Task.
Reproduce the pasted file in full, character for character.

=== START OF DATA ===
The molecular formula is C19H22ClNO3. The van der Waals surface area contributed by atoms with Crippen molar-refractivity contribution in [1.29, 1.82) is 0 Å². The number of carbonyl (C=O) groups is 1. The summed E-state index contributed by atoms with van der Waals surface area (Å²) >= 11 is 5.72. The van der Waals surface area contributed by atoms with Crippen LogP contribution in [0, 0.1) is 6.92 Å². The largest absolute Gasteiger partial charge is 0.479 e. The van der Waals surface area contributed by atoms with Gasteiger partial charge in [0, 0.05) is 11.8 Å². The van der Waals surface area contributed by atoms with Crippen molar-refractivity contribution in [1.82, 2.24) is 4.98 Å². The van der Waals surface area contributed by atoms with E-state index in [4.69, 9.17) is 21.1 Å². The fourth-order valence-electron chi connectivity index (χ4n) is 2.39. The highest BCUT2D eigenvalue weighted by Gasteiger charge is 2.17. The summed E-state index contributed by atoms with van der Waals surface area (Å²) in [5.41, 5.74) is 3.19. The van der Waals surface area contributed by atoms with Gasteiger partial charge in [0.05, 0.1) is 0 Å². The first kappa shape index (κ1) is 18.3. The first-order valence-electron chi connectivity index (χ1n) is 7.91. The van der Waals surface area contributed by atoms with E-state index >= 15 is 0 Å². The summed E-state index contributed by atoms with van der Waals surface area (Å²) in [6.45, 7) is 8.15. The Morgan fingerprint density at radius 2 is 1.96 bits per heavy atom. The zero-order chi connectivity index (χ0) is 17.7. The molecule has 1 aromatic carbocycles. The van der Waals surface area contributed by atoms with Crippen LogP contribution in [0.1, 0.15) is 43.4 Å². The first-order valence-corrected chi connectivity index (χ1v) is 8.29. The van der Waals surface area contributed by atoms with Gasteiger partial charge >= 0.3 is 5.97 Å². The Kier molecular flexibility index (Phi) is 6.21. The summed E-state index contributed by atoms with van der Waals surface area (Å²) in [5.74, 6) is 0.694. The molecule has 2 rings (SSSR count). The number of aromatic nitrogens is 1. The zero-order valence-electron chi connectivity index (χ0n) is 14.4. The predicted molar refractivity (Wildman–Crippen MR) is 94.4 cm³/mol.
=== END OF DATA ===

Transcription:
The molecular formula is C19H22ClNO3. The van der Waals surface area contributed by atoms with Crippen molar-refractivity contribution in [1.29, 1.82) is 0 Å². The number of carbonyl (C=O) groups is 1. The summed E-state index contributed by atoms with van der Waals surface area (Å²) >= 11 is 5.72. The van der Waals surface area contributed by atoms with Crippen LogP contribution in [0, 0.1) is 6.92 Å². The largest absolute Gasteiger partial charge is 0.479 e. The van der Waals surface area contributed by atoms with Gasteiger partial charge in [0, 0.05) is 11.8 Å². The van der Waals surface area contributed by atoms with Crippen molar-refractivity contribution in [1.82, 2.24) is 4.98 Å². The van der Waals surface area contributed by atoms with E-state index in [4.69, 9.17) is 21.1 Å². The fourth-order valence-electron chi connectivity index (χ4n) is 2.39. The highest BCUT2D eigenvalue weighted by Gasteiger charge is 2.17. The summed E-state index contributed by atoms with van der Waals surface area (Å²) in [5.41, 5.74) is 3.19. The van der Waals surface area contributed by atoms with Gasteiger partial charge in [0.05, 0.1) is 0 Å². The first kappa shape index (κ1) is 18.3. The first-order valence-electron chi connectivity index (χ1n) is 7.91. The van der Waals surface area contributed by atoms with E-state index >= 15 is 0 Å². The summed E-state index contributed by atoms with van der Waals surface area (Å²) in [6.45, 7) is 8.15. The Morgan fingerprint density at radius 2 is 1.96 bits per heavy atom. The zero-order chi connectivity index (χ0) is 17.7. The molecule has 1 aromatic carbocycles. The van der Waals surface area contributed by atoms with Crippen LogP contribution in [0.1, 0.15) is 43.4 Å². The first-order valence-corrected chi connectivity index (χ1v) is 8.29. The van der Waals surface area contributed by atoms with Gasteiger partial charge >= 0.3 is 5.97 Å². The Kier molecular flexibility index (Phi) is 6.21. The summed E-state index contributed by atoms with van der Waals surface area (Å²) in [5.74, 6) is 0.694. The molecule has 2 rings (SSSR count). The number of aromatic nitrogens is 1. The zero-order valence-electron chi connectivity index (χ0n) is 14.4. The predicted molar refractivity (Wildman–Crippen MR) is 94.4 cm³/mol.